But I didn't foresee the stock market heading off the cliff the way it
I wasn't naive, I knew the boom couldn't go on forever.
But I didn't expect things to get as bad as they did, for as long as
they did (and they may even get worse before they get better, if they
ever do get better).
How far off is your future retirement? Can you afford to save
enough that you can retire without any real return? Cash in the
bank, at best, may keep up with inflation. That's a zero percent
real return. In fact, right now, cash in the bank is returning
less than inflation. It's a loss. You'd have to save a heck
of a lot.
There may be other options with less risk (in terms of volatility
and downside protection) than a balanced stock and bond portfolio,
but those options always have other tradeoffs (generally high
costs and/or less up-side potential). Cash is an extreme version
of such an alternative option.
What's your time horizon and risk tolerance?
Maybe. You have to put the bond fund into your portfolio with
the right perspective. It's not supposed to do the same things
as the stocks. If it had "performed" on the up-side like the
stocks, it might well have gone down the same way, too. You put
the bonds in there to (a) lower overall volatility; (b) not be
correlated with the stocks; [and in some cases, (c) for cashflow
generation, though this is likely not the issue for your retirement
It sounds like you bought it for performance. By itself, that
might have made sense (is you had some solid reason for thinking
that bond funds were going to perform well at some particular
point in time). That's the kind of betting that gets people in
It's hard to beat the historical performance of a diversified
balanced portfolio with low costs. Diversified and balanced
lower your volatilies and risk. Low costs just go straight to
your bottom line.
A couple of others have demonstrated (as have you in your Roth
and your employer-funded account) that by *not* making the
unfortunate market-timing move, you'd have come out ahead. If
I had a bit more time, I'd run a spreadsheet similar to the
one Tad did, but with the 60/40 Vanguard Balanced Index fund.
That should prove quite interesting, I'd think.
David S. Meyers, CFP(R)
Using same assumptions - $71k became over $97k as of 10/30/2011. Only 3
out of the 142 monthly investments would have lost money as of 10/30/11,
factoring in dividends. And overall, a slightly lower freak-out factor
because the drops weren't as large as for all-stock...which has to be
mentioned as a non-numerical advantage of a balanced approach.
Let's not overlook that while 71 >> 97 looks like a 36.6% overall gain,
it's a dollar cost averaged return, the average time held is half the
OP's period or less than 6 years. A CAGR of nearly 6%.
Not the long term average we'd like, but far from a lost decade.
I've modified a spreadsheet I use for some portfolio backtesting
so that it now has a couple of columns for putting $500/mo in starting
on 1/3/00. (I think I've gone one month more than Tad - the
total running up to a few days ago is 71500). The funds used
are VBMFX (Vanguard Total Bond) and VFINX (Vanguard SP500),
Assuming monthly rebalancing. And this is in actual funds,
not some theoretical index.
A 100% S&P 500 portfolio: $71,500 ==> $85,604
A 100% Bonds (Agg) portf: $71,500 ==> $101,868
60% stock/40% bond: $71,500 ==> $93,352
40% stock/60% bond: $71,500 ==> $96,678
Hardly a lost decade indeed. And a heck of an
argument for a balanced portfolio (though, of course,
you'd get different numbers for different decades -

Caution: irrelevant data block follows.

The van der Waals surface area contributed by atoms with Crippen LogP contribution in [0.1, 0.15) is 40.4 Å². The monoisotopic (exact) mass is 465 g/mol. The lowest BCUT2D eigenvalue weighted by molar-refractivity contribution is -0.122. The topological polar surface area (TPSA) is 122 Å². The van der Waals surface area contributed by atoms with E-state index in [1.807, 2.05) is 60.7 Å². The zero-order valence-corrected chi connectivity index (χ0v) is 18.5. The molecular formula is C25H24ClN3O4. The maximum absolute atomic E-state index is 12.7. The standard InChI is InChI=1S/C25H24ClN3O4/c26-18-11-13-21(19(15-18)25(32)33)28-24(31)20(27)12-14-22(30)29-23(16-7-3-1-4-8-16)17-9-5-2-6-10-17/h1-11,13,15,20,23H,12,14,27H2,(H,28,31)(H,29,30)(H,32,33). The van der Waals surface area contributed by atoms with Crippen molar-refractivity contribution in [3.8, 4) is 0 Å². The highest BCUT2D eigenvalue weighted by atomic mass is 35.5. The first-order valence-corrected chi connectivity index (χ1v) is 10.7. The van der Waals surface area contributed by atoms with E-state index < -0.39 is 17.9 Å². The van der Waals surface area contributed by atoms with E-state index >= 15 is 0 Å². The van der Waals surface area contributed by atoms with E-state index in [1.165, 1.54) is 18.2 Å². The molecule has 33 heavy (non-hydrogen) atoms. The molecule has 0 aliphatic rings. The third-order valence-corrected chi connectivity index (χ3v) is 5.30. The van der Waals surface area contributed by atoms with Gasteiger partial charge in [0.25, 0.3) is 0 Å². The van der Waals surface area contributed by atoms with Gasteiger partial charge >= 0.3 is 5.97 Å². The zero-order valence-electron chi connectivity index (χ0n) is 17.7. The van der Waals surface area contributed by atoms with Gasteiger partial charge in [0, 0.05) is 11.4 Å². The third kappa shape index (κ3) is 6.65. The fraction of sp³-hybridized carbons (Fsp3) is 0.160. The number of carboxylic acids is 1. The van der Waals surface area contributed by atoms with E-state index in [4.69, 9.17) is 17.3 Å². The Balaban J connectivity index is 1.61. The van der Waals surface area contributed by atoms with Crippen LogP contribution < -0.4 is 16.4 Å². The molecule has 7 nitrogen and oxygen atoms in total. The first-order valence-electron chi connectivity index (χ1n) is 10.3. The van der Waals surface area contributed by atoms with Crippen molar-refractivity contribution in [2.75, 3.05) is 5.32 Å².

this was a relatively unusual one).
David S. Meyers, CFP(R)
I've never done monthly rebalancing. Mainly because I didn't want to
pay fees for the transactions.
Interesting idea though. By rebalancing, you're always selling off
the funds that are doing better and putting them in the ones that
So you're almost by definition selling high and buying low.
You shouldn't have to pay transaction fees for rebalancing in
your 401(k). If you do, it's kind of a rip off.
That said, monthly rebalancing is almost certainly overkill.
I just did monthly because I was working with a monthly series
of data, and was assuming monthly additions to the portfolio.
There have been some studies (it's not difficult, but it does
take a heap of data, especially if you want to go back a good
distance and use longer periods) of the differences in long-term
returns which come from different rebalancing frequencies. Here's
a pretty nice one:
As you can see, the frequency makes very little difference:
On average, you actually do better with *longer* periods -
rebalance every few years - rather than every month. That's
likely because the "buy low sell high" effect from the
rebalancing actually works a bit better if the time periods
between the rebalances is long enough for the momentum of
one asset class or another to get to play out a little bit.
But the effect really is quite small - as you can see on the
chart, the widest difference in averages gets you some 0.23%
difference. That's non-trivial - that's more than the expense
ratios for good index funds. But it's not big enough to make
yourself crazy over, either.
That's precisely what it does for you. It's a way to systematically
buy low and sell high - in addition to keeping you on track for
your target allocation which would, over time, drift if you didn't.
And the drift without rebalancing is exactly in the direction you
likely don't want - it's towards the assets which have had the
highest returns (and likely present the higher risk).
David S. Meyers, CFP(R)
I had assumed you have to pay some sort of fee for every transaction.
Are you trying to say you shouldn't have to pay fees for transactions,
or that you shouldn't have to pay for rebalancing?
If it's the latter, what do you have to do, notify the company that
you want to rebalance and ask that they not charge you a fee?